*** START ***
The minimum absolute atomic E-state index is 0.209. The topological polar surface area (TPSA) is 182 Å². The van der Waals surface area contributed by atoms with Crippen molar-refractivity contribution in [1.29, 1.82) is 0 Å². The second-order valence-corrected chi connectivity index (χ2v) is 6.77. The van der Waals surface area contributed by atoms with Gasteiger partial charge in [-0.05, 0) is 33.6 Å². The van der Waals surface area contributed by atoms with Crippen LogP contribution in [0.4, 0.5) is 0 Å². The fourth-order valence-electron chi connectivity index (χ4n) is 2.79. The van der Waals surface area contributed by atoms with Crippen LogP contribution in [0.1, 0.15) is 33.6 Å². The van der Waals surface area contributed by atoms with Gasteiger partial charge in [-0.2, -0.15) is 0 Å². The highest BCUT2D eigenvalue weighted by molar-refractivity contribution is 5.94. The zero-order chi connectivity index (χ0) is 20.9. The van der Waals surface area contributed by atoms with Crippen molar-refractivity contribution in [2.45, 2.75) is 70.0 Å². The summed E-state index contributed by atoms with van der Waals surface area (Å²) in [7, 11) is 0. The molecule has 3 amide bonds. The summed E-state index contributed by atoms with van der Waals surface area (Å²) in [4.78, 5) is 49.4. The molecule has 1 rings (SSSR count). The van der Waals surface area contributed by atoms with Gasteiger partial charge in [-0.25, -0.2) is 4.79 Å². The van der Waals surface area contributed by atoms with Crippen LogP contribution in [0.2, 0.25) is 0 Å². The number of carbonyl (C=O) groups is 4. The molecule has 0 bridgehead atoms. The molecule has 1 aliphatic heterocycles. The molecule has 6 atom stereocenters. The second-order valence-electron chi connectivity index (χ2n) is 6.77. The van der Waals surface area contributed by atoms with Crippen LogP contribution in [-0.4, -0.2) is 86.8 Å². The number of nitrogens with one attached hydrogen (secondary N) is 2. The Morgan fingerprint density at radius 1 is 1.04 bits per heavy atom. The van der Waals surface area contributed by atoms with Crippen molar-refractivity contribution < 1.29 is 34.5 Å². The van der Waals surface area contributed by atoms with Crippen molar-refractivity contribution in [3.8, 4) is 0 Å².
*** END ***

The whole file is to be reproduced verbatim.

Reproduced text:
The minimum absolute atomic E-state index is 0.209. The topological polar surface area (TPSA) is 182 Å². The van der Waals surface area contributed by atoms with Crippen molar-refractivity contribution in [1.29, 1.82) is 0 Å². The second-order valence-corrected chi connectivity index (χ2v) is 6.77. The van der Waals surface area contributed by atoms with Gasteiger partial charge in [-0.05, 0) is 33.6 Å². The van der Waals surface area contributed by atoms with Crippen LogP contribution in [0.4, 0.5) is 0 Å². The fourth-order valence-electron chi connectivity index (χ4n) is 2.79. The van der Waals surface area contributed by atoms with Crippen LogP contribution in [0.1, 0.15) is 33.6 Å². The van der Waals surface area contributed by atoms with Gasteiger partial charge in [-0.2, -0.15) is 0 Å². The highest BCUT2D eigenvalue weighted by molar-refractivity contribution is 5.94. The zero-order chi connectivity index (χ0) is 20.9. The van der Waals surface area contributed by atoms with Crippen molar-refractivity contribution in [2.45, 2.75) is 70.0 Å². The summed E-state index contributed by atoms with van der Waals surface area (Å²) in [7, 11) is 0. The molecule has 3 amide bonds. The summed E-state index contributed by atoms with van der Waals surface area (Å²) in [4.78, 5) is 49.4. The molecule has 1 rings (SSSR count). The van der Waals surface area contributed by atoms with Gasteiger partial charge in [-0.25, -0.2) is 4.79 Å². The van der Waals surface area contributed by atoms with Crippen LogP contribution in [0.2, 0.25) is 0 Å². The number of carbonyl (C=O) groups is 4. The molecule has 0 bridgehead atoms. The molecule has 1 aliphatic heterocycles. The molecule has 6 atom stereocenters. The second-order valence-electron chi connectivity index (χ2n) is 6.77. The van der Waals surface area contributed by atoms with Crippen LogP contribution in [-0.4, -0.2) is 86.8 Å². The number of nitrogens with one attached hydrogen (secondary N) is 2. The Morgan fingerprint density at radius 1 is 1.04 bits per heavy atom. The van der Waals surface area contributed by atoms with Crippen molar-refractivity contribution < 1.29 is 34.5 Å². The van der Waals surface area contributed by atoms with Crippen molar-refractivity contribution in [3.8, 4) is 0 Å².